We always knew that America of films and fables weren’t completely real. Too perfect, too aspirational, but we could live in the belief that it was at least a national aspiration. No better epitomised and represented by someone of the class of Barack Obama, or Superman.
It is a lie. America is very much class-riven and factionalised. America is at its most economically unequal and racially segregated in its modern history, and now the rest of us know it too, and we are repulsed.
Will America notice as the rest of the world stops buying its stuff? As apologists for protectionism in the US experience the inevitable result of protectionism elsewhere? As consuming citizens choose products from less morally-compromised nations, to travel to places less morally depraved?
US film exports are saving movie studios. And, at the margin, the US depends on international buyers for everything from bond sales, to produce and wine, to holding US dollars as a reserve currency which shores up US debt.
Do you think a respected America would be isolated from decision-making that has seen Uber stripped of its London operating licence, and Google, Facebook, Amazon and Apple facing EU regulatory constraints?
An America with no friends abroad will find its exports receive as hostile a reception as South Africa’s Apartheid-era trade goods.
And there is something further. Apartheid policies are ruinously expensive.
First there is the inherent failure built into bigotry. A bigot, by definition, cannot know or act on the truth.
Presented with free healthcare by the best doctor in the world, who happens to be black, a liberal would automatically say yes. A bigot would say no, and they do.
Presented with evidence of the economic value of immigration, bigots must ignore it. And to continue to ignore research means that bigots must undermine trust in research.
Without the ability to call on independent research and scientific evidence, a bigoted society will be inefficient just in the ordinary course of activity. Unhealthy, uneducated, unimaginative, uninspired, grey and dark.
But an Apartheid state goes further. By institutionalising bigotry, giving it the weight of law, it must pay the cost of imposing that legislation.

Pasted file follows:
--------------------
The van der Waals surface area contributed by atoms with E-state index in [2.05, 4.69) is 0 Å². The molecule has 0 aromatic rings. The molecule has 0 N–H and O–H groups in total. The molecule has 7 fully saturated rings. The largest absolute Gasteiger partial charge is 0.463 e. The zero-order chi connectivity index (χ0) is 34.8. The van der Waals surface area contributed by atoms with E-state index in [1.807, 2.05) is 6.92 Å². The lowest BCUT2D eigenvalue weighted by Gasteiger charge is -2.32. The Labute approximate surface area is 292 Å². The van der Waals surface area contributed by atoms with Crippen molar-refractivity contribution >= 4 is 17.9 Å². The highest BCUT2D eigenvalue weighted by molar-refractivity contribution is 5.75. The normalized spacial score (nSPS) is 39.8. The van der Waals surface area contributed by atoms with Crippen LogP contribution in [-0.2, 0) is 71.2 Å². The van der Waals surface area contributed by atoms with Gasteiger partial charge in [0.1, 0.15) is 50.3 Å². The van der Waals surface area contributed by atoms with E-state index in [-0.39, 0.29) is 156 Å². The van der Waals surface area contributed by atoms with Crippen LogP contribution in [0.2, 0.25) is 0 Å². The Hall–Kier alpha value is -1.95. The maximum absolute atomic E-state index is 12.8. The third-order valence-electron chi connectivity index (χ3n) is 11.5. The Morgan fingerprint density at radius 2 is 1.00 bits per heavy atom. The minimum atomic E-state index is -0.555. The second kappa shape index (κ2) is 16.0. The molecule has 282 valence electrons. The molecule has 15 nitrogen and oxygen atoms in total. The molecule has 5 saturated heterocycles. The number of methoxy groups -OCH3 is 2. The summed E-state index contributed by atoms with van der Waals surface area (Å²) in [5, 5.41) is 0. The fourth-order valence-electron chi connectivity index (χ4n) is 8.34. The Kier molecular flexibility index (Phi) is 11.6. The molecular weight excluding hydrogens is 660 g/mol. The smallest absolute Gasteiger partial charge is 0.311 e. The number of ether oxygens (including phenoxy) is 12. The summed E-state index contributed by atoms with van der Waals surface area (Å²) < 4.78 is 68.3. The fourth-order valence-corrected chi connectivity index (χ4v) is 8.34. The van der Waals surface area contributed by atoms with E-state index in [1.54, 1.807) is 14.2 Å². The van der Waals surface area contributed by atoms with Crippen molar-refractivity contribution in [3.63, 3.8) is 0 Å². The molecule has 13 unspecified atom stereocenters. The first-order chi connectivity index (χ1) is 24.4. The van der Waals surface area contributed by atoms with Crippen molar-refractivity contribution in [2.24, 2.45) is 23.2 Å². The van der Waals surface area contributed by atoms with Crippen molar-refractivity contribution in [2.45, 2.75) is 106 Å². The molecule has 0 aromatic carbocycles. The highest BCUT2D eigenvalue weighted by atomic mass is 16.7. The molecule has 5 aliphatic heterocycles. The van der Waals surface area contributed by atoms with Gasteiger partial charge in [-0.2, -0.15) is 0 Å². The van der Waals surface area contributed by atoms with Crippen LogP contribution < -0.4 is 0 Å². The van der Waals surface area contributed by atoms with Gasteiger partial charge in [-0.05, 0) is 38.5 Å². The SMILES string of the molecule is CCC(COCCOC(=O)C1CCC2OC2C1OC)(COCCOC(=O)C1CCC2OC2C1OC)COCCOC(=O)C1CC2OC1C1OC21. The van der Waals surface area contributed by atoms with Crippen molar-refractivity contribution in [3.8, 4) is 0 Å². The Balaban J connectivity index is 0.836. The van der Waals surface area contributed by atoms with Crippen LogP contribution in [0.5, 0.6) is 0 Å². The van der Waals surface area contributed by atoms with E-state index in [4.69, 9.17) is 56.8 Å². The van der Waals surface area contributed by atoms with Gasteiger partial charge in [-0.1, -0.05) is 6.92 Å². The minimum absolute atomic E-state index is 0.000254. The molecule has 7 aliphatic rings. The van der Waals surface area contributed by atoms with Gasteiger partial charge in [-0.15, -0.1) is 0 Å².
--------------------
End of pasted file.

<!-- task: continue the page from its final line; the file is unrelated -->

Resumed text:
Apartheid is expensive. Doctors’ surgeries with waiting rooms for whites, and non-whites. Segregated schools, segregated transport, segregated healthcare, segregated government, a vast militarised force to impose its derisive xenophobia on everyone … all these things add up.
When you bind that to reduced exports and a deliberate refusal to benefit from the skills of the best and brightest – even unto forcefully preventing them from participating in your society – then you begin to fall behind.
This is a period of tremendous economic flux. Previously impoverished nations around the world are rapidly modernising and investing. An America that chooses bigotry-as-policy is also choosing to give up its place in the world.
Indeed, it is telling that the three countries which culturally and imperially so dominated the twentieth century – the US, UK and France – have coped so poorly with their loss of status in the twenty-first that each has responded with an isolationist and xenophobic backlash. As if the rest of us are so dependent on your presence that we’ll beg you to stay at our party. The UK is dwindling into insignificance. The US is on its way. Only France has, so far, escaped capitulation to these forces.
Speaking entirely for myself, I look forward to an era where Senegalese, Iranian, Korean, Brazilian, Chinese, Indian and European cultural and capital exports compete on equal footing, that every culture gets space free from the overwhelming dominance of a monoculture, and the US behemoth fades into memory like the once supreme culture of the Romans.
Americans should consider that they are now a member of a small set of nations which are led and organised around genuinely repugnant and horrific policies and people. Russia, North Korea, Saudi Arabia, and now the United States.
The American era is fading, and that hurts America.
I’m sorry that Superman, and the values he fought and suffered for, has died, but maybe it is time for us to find those values in ourselves and not look to heroic outsiders to represent those values on our behalf.
Categories: American Culture, Economy, Politics/Law/Government, United States
Well said, well written.
Well written essay! Your experience and thoughtfulness provide insights that sorely need to be more widely considered. Thank you.